nep-hpe New Economics Papers
on History and Philosophy of Economics
Issue of 2017‒03‒26
thirteen papers chosen by
Erik Thomson
University of Manitoba

  1. Modeling Economic Systems as Locally-Constructive Sequential Games By Tesfatsion, Leigh
  2. Information transmission in hierarchies By Schopohl, Simon
  3. Secrecy and State Capacity: A Look Behind the Iron Curtain By Harrison, Mark
  4. Natureza da transição e tipo de capitalismo: notas sobre o fim da economia de comando na URSS e a emergência de um capitalismo dirigido pelo estado By Eduardo da Motta e Albuquerque
  5. Clap along if you know what happiness is to you! Wealth, Trust and Subjective Well-being By Anne MUSSON; Damien ROUSSELIÈRE
  6. How well did facts travel to support protracted debate on the history of the Great Divergence between Western Europe and Imperial China? By Kent Deng; Patrick O'Brien
  7. Manufacturing pluralism in brazilian economics: the role of ANPEC as institutional mediator and stabilizer By Ramón García Fernández; Carlos Eduardo Suprinyak
  8. Just Another Niche in the Wall? How Specialization Is Changing the Face of Mainstream Economics. By Cedrini, Mario; Magda, Fontana
  9. Uncertain acts in games By Riedel, Frank
  10. vce2way: A one-stop solution for two-way clustered standard errors By Hong Il Yoo
  11. Mapping the Dimensions of Social Capital By Katarzyna Growiec; Jakub Growiec; Bogumil Kaminski
  12. Sir Clive Granger's contributions to nonlinear time series and econometrics By Timo Teräsvirta
  13. Tribute to T. W. Anderson By Peter C.B. Phillips

  1. By: Tesfatsion, Leigh
    Abstract: Real-world economies are open-ended dynamic systems consisting of heterogeneous interacting participants. Human participants are decision-makers who strategically take into account the past actions and potential future actions of other participants. All participants are forced to be locally constructive, meaning their actions at any given time must be based on their local states; and participant actions at any given time affect future local states. Taken together, these properties imply real-world economies are locally-constructive sequential games. This study discusses a modeling approach, agent-based computational economics (ACE), that permits researchers to study economic systems from this point of view. ACE modeling principles and objectives are first concisely presented. The remainder of the study then highlights challenging issues and edgier explorations that ACE researchers are currently pursuing.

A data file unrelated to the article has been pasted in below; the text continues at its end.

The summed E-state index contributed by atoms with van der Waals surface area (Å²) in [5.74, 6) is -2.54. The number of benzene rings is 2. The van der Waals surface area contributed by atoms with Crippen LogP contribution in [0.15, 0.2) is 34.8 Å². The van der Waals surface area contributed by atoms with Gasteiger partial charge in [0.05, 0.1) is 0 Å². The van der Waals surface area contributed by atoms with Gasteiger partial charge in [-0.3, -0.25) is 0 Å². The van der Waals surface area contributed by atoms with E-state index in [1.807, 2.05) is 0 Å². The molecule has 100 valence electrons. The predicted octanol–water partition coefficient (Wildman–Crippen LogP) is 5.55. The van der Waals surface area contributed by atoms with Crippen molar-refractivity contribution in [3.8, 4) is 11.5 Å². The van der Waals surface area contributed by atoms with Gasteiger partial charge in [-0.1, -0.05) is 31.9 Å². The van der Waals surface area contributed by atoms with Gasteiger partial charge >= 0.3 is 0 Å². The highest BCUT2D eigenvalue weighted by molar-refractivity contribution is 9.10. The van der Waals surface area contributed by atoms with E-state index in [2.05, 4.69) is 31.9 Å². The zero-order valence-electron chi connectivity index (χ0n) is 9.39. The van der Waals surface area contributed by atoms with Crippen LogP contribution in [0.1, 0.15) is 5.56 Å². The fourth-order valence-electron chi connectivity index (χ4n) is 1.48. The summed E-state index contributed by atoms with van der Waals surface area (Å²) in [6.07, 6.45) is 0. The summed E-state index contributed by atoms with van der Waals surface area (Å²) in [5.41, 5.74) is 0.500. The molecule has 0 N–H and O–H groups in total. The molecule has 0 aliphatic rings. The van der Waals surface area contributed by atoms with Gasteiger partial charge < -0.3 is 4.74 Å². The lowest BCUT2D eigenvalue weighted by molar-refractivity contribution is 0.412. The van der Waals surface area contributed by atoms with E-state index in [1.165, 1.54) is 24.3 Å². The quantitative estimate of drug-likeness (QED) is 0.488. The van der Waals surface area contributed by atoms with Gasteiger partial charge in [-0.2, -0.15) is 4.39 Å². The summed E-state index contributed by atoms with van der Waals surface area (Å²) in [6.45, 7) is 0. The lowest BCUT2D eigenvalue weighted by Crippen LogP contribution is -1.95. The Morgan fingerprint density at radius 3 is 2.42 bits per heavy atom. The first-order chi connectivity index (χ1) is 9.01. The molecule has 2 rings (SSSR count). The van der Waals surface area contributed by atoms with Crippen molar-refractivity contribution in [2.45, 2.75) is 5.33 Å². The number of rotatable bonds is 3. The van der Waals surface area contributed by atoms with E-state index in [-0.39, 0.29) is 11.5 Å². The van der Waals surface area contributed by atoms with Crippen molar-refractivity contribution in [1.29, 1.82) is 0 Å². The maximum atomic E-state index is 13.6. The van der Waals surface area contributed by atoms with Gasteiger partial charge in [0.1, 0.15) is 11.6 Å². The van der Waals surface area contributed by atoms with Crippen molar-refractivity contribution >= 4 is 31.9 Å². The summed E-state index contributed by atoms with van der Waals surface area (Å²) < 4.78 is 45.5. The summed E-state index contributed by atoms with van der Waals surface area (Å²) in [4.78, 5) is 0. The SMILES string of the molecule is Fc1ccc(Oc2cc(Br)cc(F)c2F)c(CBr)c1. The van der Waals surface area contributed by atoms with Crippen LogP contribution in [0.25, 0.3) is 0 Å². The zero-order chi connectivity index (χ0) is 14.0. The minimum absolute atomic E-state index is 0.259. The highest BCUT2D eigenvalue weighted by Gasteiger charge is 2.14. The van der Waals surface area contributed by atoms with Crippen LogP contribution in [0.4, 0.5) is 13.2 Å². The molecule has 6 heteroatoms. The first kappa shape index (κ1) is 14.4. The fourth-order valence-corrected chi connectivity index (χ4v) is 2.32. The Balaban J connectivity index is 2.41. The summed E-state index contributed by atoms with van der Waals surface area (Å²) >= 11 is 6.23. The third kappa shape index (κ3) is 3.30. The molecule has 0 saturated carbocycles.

Date: 2017–03–08
  2. By: Schopohl, Simon (Center for Mathematical Economics, Bielefeld University)
    Abstract: We analyze a game in which players with unique information are arranged in a hierarchy. In the lowest layer each player can decide in each of several rounds either to pass the information to his successor or to hold. While passing generates an immediate payoff according to the value of information, the player can also get an additional reward if he is the last player to pass. Facing this problem while discounting over time determines the player’s behavior. Once a successor has collected all information from his workers he starts to play the same game with his successor. We state conditions for different Subgame Perfect Nash Equilibria and analyse the time it takes each hierarchy to centralize the information. This allows us to compare different structures and state which structure centralizes fastest depending on the information distribution and other parameters. We show that the time the centralization takes is mostly affected by the least informed players.
    Keywords: communication network, dynamic network game, hierarchical structure, information transmission
    Date: 2017–03–14
  3. By: Harrison, Mark (The University of Warwick)
    Abstract: This paper reviews two decades of research on the political economy of secrecy, based on the records of former Soviet state and party archives. Secrecy was an element of Soviet state capacity, particularly its capacity for decisiveness, free of the pressures and demands for accountability that might have arisen from a better informed citizenry. But secrecy was double-edged. Its uses also incurred substantial costs that weakened the capacity of the Soviet state to direct and decide. The paper details the costs of secrecy associated with “conspirative” government business processes, adverse selection of management personnel, everyday abuses of authority, and an uninformed leadership.
    Keywords: abuse of authority, adverse selection, censorship, military outlays, secrecy, state capacity, transaction costs, trust JEL Classification: N44, P37
    Date: 2017
  4. By: Eduardo da Motta e Albuquerque (Cedeplar-UFMG)